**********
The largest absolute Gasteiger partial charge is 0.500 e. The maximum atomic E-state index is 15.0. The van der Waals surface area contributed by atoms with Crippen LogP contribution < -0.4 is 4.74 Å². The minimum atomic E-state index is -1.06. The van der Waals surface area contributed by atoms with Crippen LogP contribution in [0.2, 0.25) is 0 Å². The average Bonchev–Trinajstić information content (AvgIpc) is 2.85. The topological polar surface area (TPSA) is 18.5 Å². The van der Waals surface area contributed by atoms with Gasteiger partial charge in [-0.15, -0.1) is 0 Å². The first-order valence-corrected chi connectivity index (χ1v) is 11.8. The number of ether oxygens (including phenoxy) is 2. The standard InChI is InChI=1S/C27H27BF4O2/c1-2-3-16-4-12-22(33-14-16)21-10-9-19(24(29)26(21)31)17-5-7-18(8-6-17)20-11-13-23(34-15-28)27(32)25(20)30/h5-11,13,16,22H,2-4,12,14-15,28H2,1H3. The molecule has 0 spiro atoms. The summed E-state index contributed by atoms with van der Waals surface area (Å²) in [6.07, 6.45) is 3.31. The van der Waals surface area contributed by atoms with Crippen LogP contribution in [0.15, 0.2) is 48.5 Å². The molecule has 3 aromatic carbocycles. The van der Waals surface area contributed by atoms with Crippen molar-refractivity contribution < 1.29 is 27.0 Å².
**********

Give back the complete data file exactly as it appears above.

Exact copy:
The largest absolute Gasteiger partial charge is 0.500 e. The maximum atomic E-state index is 15.0. The van der Waals surface area contributed by atoms with Crippen LogP contribution < -0.4 is 4.74 Å². The minimum atomic E-state index is -1.06. The van der Waals surface area contributed by atoms with Crippen LogP contribution in [0.2, 0.25) is 0 Å². The average Bonchev–Trinajstić information content (AvgIpc) is 2.85. The topological polar surface area (TPSA) is 18.5 Å². The van der Waals surface area contributed by atoms with Gasteiger partial charge in [-0.15, -0.1) is 0 Å². The first-order valence-corrected chi connectivity index (χ1v) is 11.8. The number of ether oxygens (including phenoxy) is 2. The standard InChI is InChI=1S/C27H27BF4O2/c1-2-3-16-4-12-22(33-14-16)21-10-9-19(24(29)26(21)31)17-5-7-18(8-6-17)20-11-13-23(34-15-28)27(32)25(20)30/h5-11,13,16,22H,2-4,12,14-15,28H2,1H3. The molecule has 0 spiro atoms. The summed E-state index contributed by atoms with van der Waals surface area (Å²) in [6.07, 6.45) is 3.31. The van der Waals surface area contributed by atoms with Crippen LogP contribution in [0.15, 0.2) is 48.5 Å². The molecule has 3 aromatic carbocycles. The van der Waals surface area contributed by atoms with Crippen molar-refractivity contribution < 1.29 is 27.0 Å².